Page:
“Stephen Ward” at the Aldwych Theatre

Let’s face it, Stephen Ward is a terrible name for a show and, given that its eponymous subject ends shamed and committing suicide, it’s also an unlikely topic for a West End musical. But Andrew Lloyd Webber’s new work deserves the kind words received from critics. An adult affair, looking at the 60s Profumo scandal, the focus is on hypocrisy and injustice – on how revenge was meted out to Ward by the upper classes he once counted as friends.

The show’s credentials are impeccable. Lloyd Webber’s score lives up to his reputation and the book and lyrics are provided by Don Black and Christopher Hampton. This is a complicated story presented in exemplary fashion, with startlingly confident lyrics and efficient directing by Trevor Nunn.

The show rests on the lead and Alexander Hanson is terrific at conveying the complexity of this “man of many parts”. And Charlotte Spencer and Charlotte Blackledge (above with Hanson) depict the more famous stars of the real-life drama, Christine Keeler and Mandy Rice Davies, with depth. Secondary characters also satisfy: Anthony Calf is perfect as Ward’s fair-weather friend Lord Astor and there’s a tremendous turn from Joanna Riding as Profumo’s wife. It’s a lovely twist to see the betrayed minister’s spouse get to have her say.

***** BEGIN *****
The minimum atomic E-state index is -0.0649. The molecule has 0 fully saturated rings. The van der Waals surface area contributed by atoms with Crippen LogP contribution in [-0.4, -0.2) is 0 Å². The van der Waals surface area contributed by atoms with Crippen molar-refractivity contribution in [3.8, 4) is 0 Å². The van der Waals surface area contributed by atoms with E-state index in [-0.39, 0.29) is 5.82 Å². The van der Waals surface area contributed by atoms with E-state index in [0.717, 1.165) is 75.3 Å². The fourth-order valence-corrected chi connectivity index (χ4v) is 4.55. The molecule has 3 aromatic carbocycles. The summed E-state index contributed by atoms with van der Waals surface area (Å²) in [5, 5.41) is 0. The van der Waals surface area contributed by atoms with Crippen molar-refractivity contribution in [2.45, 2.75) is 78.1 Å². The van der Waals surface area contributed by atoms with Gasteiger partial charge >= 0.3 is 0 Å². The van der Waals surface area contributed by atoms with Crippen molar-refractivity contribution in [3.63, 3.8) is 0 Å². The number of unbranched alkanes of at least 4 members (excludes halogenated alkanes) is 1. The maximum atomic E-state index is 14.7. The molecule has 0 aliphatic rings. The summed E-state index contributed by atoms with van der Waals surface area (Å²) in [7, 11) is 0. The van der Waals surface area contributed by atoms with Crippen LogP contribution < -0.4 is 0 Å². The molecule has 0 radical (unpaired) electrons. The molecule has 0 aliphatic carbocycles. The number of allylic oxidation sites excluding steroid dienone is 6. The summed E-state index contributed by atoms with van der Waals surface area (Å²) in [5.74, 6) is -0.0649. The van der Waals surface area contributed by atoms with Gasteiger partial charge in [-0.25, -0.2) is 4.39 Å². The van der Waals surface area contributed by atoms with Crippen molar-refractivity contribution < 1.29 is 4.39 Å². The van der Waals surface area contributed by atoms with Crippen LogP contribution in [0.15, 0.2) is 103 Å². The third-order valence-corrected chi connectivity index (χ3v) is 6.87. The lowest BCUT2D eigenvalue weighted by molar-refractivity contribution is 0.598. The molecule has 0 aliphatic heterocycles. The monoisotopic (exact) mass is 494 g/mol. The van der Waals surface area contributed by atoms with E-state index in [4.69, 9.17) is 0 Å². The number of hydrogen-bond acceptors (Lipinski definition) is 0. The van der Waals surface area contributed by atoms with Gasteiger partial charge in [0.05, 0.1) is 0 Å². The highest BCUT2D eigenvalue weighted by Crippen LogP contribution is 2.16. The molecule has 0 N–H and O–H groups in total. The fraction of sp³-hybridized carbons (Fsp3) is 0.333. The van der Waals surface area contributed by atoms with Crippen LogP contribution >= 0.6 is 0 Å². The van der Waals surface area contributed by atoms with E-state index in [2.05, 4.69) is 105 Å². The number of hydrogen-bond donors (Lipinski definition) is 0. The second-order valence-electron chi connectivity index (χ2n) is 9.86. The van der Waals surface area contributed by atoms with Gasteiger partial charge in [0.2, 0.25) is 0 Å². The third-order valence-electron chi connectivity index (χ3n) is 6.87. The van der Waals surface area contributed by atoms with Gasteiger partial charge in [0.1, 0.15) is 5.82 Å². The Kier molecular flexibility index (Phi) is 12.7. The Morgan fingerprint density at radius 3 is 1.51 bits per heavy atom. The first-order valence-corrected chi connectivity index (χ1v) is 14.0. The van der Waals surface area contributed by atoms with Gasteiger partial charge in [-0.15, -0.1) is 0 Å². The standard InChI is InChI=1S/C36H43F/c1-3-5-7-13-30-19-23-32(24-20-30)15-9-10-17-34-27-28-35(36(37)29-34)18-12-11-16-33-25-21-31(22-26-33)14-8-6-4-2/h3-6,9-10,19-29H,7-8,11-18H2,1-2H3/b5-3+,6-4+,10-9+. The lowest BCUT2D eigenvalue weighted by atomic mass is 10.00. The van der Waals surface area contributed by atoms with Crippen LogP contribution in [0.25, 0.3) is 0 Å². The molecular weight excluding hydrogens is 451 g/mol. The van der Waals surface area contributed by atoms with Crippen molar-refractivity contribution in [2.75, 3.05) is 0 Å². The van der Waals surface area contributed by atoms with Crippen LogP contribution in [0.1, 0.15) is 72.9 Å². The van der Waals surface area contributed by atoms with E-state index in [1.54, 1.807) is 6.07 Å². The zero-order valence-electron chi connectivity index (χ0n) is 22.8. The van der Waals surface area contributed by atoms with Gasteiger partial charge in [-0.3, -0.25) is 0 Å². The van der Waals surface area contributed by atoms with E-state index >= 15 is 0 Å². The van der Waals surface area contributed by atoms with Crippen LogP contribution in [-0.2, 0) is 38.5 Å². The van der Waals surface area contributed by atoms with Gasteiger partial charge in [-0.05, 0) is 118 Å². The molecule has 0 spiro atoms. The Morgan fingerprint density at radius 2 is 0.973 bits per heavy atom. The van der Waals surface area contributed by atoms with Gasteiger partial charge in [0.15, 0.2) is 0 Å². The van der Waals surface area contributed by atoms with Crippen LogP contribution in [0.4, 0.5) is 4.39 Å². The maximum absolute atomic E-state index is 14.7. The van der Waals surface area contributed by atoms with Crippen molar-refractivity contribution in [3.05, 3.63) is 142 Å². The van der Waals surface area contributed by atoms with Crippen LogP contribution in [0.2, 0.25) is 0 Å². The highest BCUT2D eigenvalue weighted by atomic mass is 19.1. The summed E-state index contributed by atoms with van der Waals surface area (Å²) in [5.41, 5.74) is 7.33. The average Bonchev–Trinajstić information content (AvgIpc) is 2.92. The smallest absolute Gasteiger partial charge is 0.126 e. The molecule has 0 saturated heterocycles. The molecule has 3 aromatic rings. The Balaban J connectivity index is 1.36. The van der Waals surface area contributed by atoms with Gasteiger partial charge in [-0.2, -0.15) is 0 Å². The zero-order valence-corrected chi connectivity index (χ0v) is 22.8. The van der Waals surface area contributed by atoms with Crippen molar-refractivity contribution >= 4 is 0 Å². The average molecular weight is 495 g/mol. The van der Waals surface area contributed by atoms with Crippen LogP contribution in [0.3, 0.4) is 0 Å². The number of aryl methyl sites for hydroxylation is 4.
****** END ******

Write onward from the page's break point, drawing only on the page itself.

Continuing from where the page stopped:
The show isn’t perfect – rousing emotion has to wait until the end (Hanson again delivers) and this seems too late. Attempts at humour when it comes to both Keeler’s Russian lover and the police who frame Ward on a trumped-up charge are frankly embarrassing.

Stephen Ward has a quiet ambition. A concise, penetrating view of British culture, it scores many a hit. The scene of an upper-class orgy may raise eyebrows amongst Lloyd Webber fans but, sensibly, it doesn’t try to shock. There may be some Coco de Mer style accessories on sale in the foyer (a riding crop and silk blindfold) but humour is used well here. Another highlight is a song for The News of the World journalists, set to twist Keeler’s kiss and tell story, demanding she “give us something juicy”. Keller’s lyrics go further than the hacks are willing to print, but Lloyd Webber and his team don’t shy away from the explicit – even crudity is used intelligently in this smart work.

Until 1 March 2014

Photo by Nobby Clark

Written 23 December 2013 for The London Magazine

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